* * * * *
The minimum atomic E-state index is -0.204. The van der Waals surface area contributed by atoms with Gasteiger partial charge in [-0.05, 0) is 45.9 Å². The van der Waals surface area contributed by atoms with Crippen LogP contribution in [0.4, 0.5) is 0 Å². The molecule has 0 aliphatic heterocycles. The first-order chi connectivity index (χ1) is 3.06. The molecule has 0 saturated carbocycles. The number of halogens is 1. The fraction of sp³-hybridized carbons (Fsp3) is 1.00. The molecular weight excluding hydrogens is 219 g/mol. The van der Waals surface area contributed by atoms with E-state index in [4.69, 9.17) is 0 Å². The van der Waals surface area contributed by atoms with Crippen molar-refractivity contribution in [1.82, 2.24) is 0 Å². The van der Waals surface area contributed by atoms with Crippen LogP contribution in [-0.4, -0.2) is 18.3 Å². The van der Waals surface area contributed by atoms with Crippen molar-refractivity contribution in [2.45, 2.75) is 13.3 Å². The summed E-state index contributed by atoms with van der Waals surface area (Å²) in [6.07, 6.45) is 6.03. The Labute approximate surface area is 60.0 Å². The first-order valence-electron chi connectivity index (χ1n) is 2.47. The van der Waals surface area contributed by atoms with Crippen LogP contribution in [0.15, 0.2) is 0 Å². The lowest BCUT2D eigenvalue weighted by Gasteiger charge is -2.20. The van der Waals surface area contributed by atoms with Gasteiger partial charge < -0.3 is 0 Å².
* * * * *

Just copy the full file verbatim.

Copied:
The minimum atomic E-state index is -0.204. The van der Waals surface area contributed by atoms with Gasteiger partial charge in [-0.05, 0) is 45.9 Å². The van der Waals surface area contributed by atoms with Crippen LogP contribution in [0.4, 0.5) is 0 Å². The molecule has 0 aliphatic heterocycles. The first-order chi connectivity index (χ1) is 3.06. The molecule has 0 saturated carbocycles. The number of halogens is 1. The fraction of sp³-hybridized carbons (Fsp3) is 1.00. The molecular weight excluding hydrogens is 219 g/mol. The van der Waals surface area contributed by atoms with E-state index in [4.69, 9.17) is 0 Å². The van der Waals surface area contributed by atoms with Crippen molar-refractivity contribution in [1.82, 2.24) is 0 Å². The van der Waals surface area contributed by atoms with Crippen LogP contribution in [-0.4, -0.2) is 18.3 Å². The van der Waals surface area contributed by atoms with Crippen molar-refractivity contribution in [2.45, 2.75) is 13.3 Å². The summed E-state index contributed by atoms with van der Waals surface area (Å²) in [6.07, 6.45) is 6.03. The Labute approximate surface area is 60.0 Å². The first-order valence-electron chi connectivity index (χ1n) is 2.47. The van der Waals surface area contributed by atoms with Crippen LogP contribution in [0.15, 0.2) is 0 Å². The lowest BCUT2D eigenvalue weighted by Gasteiger charge is -2.20. The van der Waals surface area contributed by atoms with Gasteiger partial charge < -0.3 is 0 Å².